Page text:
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    Just to chime in. I've recorded a few top notch symphonies in a performance. I used a DAT machine and a pair of 4033's. I find that with decent mics and a great sounding house it is almost impossible to get a bad recording. I put the mics about 10 feet up and about 10 feet apart and really liked the results.

    Sloop. Did you have any balance issues front to back? For example did the french horns or small percussion get at all buried by the strings. (maybe on louder passages?)

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    The Decca Tree and ORTF Methods can be used for choir recordings too?

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    No, the height seem to be the key to this

    Originally posted by dean1964
    Just to chime in. I've recorded a few top notch symphonies in a performance. I used a DAT machine and a pair of 4033's. I find that with decent mics and a great sounding house it is almost impossible to get a bad recording. I put the mics about 10 feet up and about 10 feet apart and really liked the results.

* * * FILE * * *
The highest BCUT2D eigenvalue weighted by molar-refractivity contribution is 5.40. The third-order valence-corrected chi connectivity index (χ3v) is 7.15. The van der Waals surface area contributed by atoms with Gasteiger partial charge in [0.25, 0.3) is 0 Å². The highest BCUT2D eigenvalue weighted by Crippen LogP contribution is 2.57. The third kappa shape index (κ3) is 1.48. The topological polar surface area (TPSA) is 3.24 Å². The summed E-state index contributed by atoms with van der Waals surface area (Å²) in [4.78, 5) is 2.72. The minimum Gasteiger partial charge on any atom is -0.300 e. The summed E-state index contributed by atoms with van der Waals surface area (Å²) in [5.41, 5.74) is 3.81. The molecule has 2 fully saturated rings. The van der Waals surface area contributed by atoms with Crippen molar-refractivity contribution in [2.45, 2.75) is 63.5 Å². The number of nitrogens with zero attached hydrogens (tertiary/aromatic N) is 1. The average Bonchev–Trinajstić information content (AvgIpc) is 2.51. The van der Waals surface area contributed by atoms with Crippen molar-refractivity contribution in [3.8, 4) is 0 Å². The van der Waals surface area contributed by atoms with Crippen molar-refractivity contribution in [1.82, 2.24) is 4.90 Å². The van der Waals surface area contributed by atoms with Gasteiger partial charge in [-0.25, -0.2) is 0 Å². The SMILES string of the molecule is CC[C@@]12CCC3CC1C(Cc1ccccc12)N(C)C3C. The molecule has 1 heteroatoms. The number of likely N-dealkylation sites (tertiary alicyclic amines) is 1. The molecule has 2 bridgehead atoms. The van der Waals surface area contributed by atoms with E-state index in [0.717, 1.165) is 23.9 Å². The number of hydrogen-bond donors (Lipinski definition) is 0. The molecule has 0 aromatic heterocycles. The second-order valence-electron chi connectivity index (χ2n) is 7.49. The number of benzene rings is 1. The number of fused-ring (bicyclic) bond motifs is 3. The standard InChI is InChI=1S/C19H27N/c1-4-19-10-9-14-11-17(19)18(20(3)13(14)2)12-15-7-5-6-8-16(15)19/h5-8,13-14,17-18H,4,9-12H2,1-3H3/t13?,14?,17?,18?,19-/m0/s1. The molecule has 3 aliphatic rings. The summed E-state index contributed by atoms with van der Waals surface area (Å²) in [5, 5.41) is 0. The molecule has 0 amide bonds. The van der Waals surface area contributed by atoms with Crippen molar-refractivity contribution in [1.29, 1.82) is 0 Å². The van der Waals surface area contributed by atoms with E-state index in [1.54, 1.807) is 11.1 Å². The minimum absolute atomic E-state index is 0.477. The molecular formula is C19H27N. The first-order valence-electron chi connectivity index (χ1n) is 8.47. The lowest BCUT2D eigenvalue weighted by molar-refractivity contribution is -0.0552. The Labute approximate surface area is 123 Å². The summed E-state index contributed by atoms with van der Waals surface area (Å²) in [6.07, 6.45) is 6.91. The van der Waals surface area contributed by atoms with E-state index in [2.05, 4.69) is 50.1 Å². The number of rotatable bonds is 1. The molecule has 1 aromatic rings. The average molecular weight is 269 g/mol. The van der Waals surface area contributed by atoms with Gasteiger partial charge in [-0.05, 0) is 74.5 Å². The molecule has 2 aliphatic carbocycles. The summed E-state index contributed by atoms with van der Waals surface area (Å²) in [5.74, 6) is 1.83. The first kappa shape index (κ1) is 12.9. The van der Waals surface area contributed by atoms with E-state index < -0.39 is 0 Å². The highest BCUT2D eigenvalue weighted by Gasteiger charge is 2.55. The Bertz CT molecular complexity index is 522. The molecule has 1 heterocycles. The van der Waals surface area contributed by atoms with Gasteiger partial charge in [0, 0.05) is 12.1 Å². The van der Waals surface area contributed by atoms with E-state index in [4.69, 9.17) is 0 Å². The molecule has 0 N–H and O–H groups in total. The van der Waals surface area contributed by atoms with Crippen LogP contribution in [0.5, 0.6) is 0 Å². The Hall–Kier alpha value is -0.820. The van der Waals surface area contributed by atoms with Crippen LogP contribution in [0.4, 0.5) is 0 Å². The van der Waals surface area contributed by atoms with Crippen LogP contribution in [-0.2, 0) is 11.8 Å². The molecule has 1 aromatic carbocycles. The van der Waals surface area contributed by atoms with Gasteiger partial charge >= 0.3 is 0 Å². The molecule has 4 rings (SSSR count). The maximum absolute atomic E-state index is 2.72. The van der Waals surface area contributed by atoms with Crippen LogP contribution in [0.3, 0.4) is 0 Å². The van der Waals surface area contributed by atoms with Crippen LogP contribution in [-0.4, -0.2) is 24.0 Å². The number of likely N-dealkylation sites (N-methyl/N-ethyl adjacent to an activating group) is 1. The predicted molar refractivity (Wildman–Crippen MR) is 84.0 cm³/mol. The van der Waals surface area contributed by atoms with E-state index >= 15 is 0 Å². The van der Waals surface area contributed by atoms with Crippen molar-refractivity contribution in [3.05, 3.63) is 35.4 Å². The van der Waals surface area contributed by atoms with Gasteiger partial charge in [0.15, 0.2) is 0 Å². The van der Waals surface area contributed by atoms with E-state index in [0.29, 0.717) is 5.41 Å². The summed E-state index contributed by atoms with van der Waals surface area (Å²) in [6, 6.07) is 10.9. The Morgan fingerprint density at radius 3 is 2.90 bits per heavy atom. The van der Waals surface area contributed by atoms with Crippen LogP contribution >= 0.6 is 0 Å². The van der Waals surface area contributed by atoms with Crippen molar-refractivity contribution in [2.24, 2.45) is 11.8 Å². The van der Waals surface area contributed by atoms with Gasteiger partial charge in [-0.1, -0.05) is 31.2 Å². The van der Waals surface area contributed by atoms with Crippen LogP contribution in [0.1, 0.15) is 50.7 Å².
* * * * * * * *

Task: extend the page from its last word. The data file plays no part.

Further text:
Sloop. Did you have any balance issues front to back? For example did the french horns or small percussion get at all buried by the strings. (maybe on louder passages?)
    By having the mics above the rest of the orchestra, the French horns etc come through very cleanly. If they are a bit short on french horns for a piece, we place a table on its side behind them to reflect their sound out.
    Percussion has never been a problem. Everything comes through cleanly. The only thing that occasionally will get buried is the harp. When that happens, the audience can't hear it either. Harp player tend to play a bit timidly. By having good mics near the conductor--what he hears is what the mics pick up.